With these three planes the "Clipper" name, devised by Trippe himself, was used by Pan Am for the first time evoking the days of fast sailing ships. Indeed, Pan Am crews wore naval style uniforms rather than typical flyers uniform, starting a trend that persists in the airline industry to this day. The first three planes were christened Caribbean Clipper, American Clipper and Southern Clipper. Jerry Gray, Glenn Miller's arranger wrote an instrumental called Caribbean Clipper in 1942 and later lyrics were added to it by Sammy Gallop: "Come on aboard the Caribbean Clipper, we'll ride a moonbeam to the little dipper". The only song Agent Triple P knows written about a flying boat! The version performed by The Modernaires, Glenn Miller's vocal backing group, has Paula Kelly as the stewardess offering "coffee, tea or milk?" The reply comes "Er, Miss, the starboard engine is on fire" to which she replies "How about a Martini?" All this, perhaps, reflected the fact that a flight that made the whole distance without some sort of engine trouble was generally cause to celebrate!


Sikorsky S 42


The Sikorsky S-42 first flew in March 1934 and whilst not bigger than the S-40 it was this plane that was designed to meet Trippe's specifications of an aircraft that could do the China run. Although the nember of passengers it could carry was similar to the earlier aircraft it was faster and its range was more than tripled to over 3,000 miles. This was the key factor as the longest leg on a trans-Pacific flight was the San Francisco to Hawaii section of 2,400 miles.



Martin M-130



At the end of 1934, the Baltimore based Glenn L Martin company flew the Martin M-130 for the first time. Bigger than the Sikorsky it was 91 feet long and had a 130 foot wingspan. It could carry 36 passengers or 16 in night berths. Crucially, it had a range of 3,200 miles.

Given the existence of these two aircraft Trippe felt able to set up a base for Pan Am's Pacific operations in San Francisco on January 1st 1935. A month later a ship charted by Trippe, the New Haven, sailed for Honolulu with equipment to establish facilities on the islands along the route. It carried over 6,000 tons of supplies including the material to build two complete villages, generators, motor launches, water distillations units, 44 airline technicians and a 74-man construction crew.



Captain Musick leaves the Pioneer Clipper in Hawaii on the first test flight April 17th 1935. the men in the fetching swimsuits are the Pan Am ground crew!


On April 17th, 1935 the Martin M-130 Pioneer Clipper arrived in Honolulu 18 hours and 37 minutes after taking off from Alameda on San Francisco Bay.





The aircraft continued to Midway, Wake and Guam. Several more test flights followed and in November the first official passenger carrying flight was seen off by a crowd of 20,000 at Pan Am's base in Alameda, California. An estimated 150,000 other spectators almost saw the flight end in disaster when Captain Musick had to dive to avoid hanging cables from the partly built Oakland Bay bridge.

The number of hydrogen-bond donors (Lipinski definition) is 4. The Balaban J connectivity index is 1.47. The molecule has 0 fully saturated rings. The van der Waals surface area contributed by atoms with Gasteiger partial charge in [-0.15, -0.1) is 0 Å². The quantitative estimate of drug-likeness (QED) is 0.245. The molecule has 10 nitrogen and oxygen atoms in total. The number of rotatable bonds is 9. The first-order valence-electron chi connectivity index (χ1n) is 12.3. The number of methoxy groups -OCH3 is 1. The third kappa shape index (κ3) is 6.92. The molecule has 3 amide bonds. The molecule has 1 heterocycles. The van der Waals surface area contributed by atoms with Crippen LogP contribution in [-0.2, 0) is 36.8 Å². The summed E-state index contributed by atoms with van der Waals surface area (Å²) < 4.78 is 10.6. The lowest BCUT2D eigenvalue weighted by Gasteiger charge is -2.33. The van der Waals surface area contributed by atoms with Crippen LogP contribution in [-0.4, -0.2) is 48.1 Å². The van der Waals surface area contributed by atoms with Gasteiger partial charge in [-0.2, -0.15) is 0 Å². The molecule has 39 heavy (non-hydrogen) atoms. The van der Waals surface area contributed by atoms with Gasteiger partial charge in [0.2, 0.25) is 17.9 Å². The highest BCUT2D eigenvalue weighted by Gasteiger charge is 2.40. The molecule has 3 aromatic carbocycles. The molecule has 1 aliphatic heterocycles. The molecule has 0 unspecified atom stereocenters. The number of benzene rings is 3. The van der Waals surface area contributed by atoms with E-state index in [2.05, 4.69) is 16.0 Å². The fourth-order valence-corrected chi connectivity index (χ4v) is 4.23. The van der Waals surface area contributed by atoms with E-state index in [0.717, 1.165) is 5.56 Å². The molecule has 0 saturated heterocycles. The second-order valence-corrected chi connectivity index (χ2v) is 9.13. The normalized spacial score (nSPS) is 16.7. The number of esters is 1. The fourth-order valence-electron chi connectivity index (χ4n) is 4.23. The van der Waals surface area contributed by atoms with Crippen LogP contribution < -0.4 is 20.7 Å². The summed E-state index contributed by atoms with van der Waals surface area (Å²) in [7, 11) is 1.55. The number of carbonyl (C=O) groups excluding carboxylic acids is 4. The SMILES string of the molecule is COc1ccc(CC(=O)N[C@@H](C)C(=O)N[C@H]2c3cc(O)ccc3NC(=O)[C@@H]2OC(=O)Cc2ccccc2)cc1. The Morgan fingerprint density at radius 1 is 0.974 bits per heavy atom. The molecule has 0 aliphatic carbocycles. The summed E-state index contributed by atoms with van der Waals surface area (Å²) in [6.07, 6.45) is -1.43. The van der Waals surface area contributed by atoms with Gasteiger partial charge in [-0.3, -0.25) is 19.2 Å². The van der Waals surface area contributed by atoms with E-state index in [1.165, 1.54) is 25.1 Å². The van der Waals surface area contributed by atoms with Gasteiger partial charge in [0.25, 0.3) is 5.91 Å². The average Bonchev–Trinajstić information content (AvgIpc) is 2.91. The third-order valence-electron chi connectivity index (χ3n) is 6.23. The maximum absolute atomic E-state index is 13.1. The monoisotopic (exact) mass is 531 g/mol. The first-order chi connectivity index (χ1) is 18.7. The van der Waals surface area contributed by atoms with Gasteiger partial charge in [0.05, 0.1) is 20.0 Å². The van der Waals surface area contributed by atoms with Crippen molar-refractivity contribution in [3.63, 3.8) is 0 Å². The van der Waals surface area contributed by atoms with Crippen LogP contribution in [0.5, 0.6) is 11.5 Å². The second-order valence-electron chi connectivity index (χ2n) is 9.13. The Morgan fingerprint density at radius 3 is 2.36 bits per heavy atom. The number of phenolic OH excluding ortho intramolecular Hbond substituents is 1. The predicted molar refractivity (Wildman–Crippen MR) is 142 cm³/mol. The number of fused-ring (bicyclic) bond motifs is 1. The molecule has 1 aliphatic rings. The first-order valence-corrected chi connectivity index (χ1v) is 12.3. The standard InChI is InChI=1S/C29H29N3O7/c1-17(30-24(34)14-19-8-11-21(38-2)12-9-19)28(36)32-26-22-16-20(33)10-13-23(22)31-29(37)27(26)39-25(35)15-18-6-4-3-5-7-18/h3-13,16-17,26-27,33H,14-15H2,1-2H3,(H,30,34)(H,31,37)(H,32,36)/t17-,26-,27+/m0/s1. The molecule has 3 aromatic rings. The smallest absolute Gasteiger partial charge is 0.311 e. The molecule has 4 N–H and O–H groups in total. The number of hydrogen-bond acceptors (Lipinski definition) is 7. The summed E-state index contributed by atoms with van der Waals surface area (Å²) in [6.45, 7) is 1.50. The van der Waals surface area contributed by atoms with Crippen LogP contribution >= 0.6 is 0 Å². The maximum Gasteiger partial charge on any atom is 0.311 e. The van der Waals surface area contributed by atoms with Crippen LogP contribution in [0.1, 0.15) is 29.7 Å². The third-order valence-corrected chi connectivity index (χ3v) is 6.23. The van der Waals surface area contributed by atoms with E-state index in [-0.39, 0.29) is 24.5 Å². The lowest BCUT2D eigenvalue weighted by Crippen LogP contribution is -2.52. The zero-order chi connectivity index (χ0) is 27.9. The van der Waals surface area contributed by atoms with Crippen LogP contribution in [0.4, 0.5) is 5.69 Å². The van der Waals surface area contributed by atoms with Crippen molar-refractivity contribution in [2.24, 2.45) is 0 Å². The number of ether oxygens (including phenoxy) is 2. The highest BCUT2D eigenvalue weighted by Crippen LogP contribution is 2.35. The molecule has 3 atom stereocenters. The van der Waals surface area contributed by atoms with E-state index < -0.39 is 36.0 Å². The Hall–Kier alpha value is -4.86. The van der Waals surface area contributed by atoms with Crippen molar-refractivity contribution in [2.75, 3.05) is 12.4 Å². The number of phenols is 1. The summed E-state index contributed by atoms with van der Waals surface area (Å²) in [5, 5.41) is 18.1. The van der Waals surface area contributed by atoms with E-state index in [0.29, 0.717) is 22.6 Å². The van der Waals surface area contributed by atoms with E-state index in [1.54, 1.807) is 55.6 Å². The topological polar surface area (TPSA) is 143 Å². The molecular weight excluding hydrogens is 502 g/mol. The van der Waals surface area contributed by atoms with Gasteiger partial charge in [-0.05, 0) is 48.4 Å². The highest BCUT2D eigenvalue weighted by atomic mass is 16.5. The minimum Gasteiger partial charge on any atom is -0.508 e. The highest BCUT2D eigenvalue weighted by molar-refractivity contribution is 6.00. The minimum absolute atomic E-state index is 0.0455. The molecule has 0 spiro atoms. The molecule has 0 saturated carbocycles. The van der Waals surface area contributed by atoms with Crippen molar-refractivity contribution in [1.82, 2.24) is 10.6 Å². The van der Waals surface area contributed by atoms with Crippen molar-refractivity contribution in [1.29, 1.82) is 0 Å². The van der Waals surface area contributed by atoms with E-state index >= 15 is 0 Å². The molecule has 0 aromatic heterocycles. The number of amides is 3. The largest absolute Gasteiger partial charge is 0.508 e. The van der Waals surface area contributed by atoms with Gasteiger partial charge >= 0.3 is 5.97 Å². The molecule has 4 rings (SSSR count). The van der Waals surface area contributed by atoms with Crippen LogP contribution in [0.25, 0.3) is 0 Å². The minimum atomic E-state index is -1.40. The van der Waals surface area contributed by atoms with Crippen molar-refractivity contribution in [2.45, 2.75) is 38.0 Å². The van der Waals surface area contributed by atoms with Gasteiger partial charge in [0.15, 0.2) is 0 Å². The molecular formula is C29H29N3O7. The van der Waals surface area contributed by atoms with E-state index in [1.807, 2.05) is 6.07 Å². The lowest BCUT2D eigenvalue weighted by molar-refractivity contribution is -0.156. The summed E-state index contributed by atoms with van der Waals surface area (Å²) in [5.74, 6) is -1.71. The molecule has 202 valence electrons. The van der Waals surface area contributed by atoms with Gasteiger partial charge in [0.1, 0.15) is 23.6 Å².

The China Clipper's first Hawaiian bound passengers receive a traditional welcome in November 1935


Captain Edwin Musicke piloted another M-130 the China Clipper on this historic flight which carried 110,000 pieces of mail weighing two tons. 21 hours and 20 minutes later (headwinds slowed the plane's progress) the China Clipper touched down in Pearl Harbor to be greeted by another huge crowd of 3,000 people.




The next day the flying boat took on over 6,500 lbs of cargo and 14 passengers before heading off to Wake Island. Eventually the China Clipper landed in Manila 59 hours and 48 minutes after leaving California as opposed to a journey time of 21 days by ship.


The China Clipper arrives in Manila


Because of the intense publicity surrounding this voyage, the name China Clipper, although technically the name of one particular aircraft (NC14716) was popularly adopted for any Pan Am flying boat making the run and was even used by some as a generic term for any flying boat.



A voyage across the Pacific


In October 1936 the first scheduled flight from San Francisco to Manila via Hawaii took off. Nine passengers paid over $1,400 each for a return ticket. This became a weekly service; one plane each making a westwards and an eastwards run. Eventually Pan Am would link up to its own internal Chinese airline, China National Aviation Corporation; a joint venture with the Chinese government.


The ill-fated Samoan Clipper


Sadly, Captain Musicke, his crew of six and his Sikorsky S-42B Samoan Clipper disappeared during a flight from Honolulu in January 1938 after reporting engine trouble. Seven months later the Martin M-130 Hawaiian Clipper was lost in the Pacific east of Manila.


In our next post we will look at the final and most famous aircraft to make this run: the Boeing 314.